Project Volta to test out Android L’s battery use

July 2, 2014
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Hearing the name Project Volta brings to mind a hardcore metal band or a top-secret effect on the battery life defense project by the US Military. But the reality is much simpler, but also that important. It’s the codename for the Google team’s exhaustive project to test the upcoming Android L’s effect on the batteries of Android devices and ensure that it will not cause too much drainage.

One of the most important aspects of this project is the new API that they developed called JobScheduler. In their studies of the previous releases, they have found out that one of the things that contributes to battery drainage in gadgets is that waking it up for even just a second already burns two minutes of standby time. In order to lessen that, the JobScheduler, well, schedules together those not so important housekeeping jobs like database cleanup and log uploading. The OS will also not conduct network tasks when the device has no network connectivity. There is also the possibility of doing these housekeeping items only when the device is plugged in so that there won’t be any battery loss.

Battery Historian is another tool being tested out in Project Volta, and it is basically a battery stat tracker that puts all the data in a visualised chart that should make reading all the stats much easier. The analytics is helping the developers into tweaking Android L so that it will bring better battery life to devices that will be using it. Project Volta has also allowed the switch from Dalvik to ART, which compiles the apps once, instead of every time they are run, which takes up memory and battery as well.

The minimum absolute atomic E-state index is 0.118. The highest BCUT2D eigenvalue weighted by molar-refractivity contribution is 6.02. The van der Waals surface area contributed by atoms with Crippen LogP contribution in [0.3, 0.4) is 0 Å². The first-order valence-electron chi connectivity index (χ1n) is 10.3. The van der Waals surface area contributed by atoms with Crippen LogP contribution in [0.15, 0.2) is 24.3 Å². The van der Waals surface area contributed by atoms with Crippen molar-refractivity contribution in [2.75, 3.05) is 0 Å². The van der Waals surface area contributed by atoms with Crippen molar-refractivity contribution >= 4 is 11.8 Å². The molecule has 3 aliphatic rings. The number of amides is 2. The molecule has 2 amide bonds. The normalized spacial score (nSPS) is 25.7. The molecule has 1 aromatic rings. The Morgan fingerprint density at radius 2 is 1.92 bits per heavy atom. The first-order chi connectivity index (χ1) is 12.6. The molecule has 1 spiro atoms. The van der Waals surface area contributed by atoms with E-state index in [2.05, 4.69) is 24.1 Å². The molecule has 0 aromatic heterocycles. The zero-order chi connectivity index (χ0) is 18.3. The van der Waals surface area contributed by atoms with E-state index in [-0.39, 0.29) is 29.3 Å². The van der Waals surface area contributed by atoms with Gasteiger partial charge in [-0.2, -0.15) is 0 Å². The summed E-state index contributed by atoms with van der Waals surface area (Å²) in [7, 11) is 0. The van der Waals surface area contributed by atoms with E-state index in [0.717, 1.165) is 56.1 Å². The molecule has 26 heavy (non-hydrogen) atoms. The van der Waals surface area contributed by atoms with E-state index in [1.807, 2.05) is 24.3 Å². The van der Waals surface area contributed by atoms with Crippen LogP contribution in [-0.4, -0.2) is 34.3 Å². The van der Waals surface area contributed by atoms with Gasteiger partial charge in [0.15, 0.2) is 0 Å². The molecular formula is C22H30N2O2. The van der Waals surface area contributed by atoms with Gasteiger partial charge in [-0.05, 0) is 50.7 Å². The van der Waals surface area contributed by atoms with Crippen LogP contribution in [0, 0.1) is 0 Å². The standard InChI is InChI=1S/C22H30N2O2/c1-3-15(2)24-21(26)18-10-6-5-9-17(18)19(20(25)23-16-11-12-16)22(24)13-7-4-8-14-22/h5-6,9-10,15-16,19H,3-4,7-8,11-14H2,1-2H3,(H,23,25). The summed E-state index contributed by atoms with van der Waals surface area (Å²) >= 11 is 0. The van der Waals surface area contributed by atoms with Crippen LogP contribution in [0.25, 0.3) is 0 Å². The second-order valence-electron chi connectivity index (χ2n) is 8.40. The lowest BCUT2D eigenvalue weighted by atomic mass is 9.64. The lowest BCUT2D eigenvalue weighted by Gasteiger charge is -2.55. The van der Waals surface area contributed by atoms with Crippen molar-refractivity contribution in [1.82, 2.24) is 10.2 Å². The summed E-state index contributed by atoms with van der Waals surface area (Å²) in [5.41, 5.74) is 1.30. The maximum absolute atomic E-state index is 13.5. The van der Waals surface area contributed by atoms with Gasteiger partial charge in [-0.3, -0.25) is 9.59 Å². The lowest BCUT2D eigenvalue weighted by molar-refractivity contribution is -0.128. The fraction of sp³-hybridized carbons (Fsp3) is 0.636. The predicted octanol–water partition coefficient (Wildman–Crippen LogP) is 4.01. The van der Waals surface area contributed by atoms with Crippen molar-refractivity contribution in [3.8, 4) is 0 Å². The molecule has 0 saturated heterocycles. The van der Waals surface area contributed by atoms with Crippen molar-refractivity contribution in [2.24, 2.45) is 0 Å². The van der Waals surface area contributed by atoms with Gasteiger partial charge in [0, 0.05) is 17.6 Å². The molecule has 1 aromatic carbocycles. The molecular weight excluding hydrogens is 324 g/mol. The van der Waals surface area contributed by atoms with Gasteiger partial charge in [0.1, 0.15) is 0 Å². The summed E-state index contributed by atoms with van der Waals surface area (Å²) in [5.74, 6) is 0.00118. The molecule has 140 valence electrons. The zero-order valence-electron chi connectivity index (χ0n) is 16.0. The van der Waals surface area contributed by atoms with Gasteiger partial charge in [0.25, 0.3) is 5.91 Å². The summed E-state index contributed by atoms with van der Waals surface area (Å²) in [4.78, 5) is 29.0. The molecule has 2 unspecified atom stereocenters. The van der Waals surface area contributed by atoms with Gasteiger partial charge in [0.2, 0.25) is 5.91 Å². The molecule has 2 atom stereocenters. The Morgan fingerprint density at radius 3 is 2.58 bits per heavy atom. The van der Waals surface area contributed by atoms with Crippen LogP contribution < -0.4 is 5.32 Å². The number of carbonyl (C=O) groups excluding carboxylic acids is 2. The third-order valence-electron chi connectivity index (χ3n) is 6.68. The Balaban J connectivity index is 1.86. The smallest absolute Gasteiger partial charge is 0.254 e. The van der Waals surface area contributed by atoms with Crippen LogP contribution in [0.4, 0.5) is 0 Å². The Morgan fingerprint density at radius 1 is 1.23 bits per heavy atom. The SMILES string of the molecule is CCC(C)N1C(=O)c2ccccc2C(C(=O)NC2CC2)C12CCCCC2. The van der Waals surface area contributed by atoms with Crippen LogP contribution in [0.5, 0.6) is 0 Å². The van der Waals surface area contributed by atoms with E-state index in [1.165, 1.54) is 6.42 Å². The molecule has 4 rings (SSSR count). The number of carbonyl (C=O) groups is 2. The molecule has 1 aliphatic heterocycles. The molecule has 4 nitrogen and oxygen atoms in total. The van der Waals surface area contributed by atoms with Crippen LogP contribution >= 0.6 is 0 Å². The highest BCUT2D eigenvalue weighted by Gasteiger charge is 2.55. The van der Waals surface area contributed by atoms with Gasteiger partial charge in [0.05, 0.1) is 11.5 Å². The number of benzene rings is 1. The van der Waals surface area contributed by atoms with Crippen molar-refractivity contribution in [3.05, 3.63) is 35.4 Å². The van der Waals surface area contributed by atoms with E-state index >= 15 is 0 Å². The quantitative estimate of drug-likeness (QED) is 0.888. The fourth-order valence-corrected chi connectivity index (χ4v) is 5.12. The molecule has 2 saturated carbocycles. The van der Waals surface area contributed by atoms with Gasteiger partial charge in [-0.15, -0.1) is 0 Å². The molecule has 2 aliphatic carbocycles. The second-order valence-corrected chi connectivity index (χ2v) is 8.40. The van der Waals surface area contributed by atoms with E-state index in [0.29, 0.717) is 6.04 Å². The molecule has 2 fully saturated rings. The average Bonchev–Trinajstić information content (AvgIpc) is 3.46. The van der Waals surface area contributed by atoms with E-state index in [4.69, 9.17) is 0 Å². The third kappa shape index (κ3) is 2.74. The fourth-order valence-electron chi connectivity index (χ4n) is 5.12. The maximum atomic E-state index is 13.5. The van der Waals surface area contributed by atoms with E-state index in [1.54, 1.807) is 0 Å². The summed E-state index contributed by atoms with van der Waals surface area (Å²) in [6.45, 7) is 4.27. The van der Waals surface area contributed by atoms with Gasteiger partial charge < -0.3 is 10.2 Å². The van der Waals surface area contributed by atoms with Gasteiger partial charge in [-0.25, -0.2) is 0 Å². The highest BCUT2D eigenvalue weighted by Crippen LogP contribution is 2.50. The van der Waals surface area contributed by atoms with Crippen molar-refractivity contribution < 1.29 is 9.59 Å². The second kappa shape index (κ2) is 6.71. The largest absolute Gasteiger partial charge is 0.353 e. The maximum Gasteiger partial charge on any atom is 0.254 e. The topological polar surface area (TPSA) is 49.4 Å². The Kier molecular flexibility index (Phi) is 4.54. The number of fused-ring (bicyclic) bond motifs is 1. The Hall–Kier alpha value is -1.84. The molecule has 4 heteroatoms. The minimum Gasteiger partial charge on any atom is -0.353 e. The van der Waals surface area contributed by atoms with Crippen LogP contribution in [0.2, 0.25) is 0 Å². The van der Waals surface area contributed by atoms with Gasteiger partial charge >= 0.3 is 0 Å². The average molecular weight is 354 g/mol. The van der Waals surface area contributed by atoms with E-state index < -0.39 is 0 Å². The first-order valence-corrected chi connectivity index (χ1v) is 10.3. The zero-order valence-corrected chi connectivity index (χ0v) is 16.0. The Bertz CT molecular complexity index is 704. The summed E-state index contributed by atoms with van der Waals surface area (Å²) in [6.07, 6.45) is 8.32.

battery-android-l

The guys over at Ars Technica decided to try out their Android L developer preview on their Nexus 5 to check if the guys over at Project Volta really did their work. They found out that the new OS can give up to additional two hours of runtime. The preview also has a built-in “battery saver” that will lower brightness and cuts background activity to a minimum when the device hits 15% battery, but they didn’t use this during their test run, so the final Android L might be able to give users even more than two hours extra battery time.

VIA: Ars Technica


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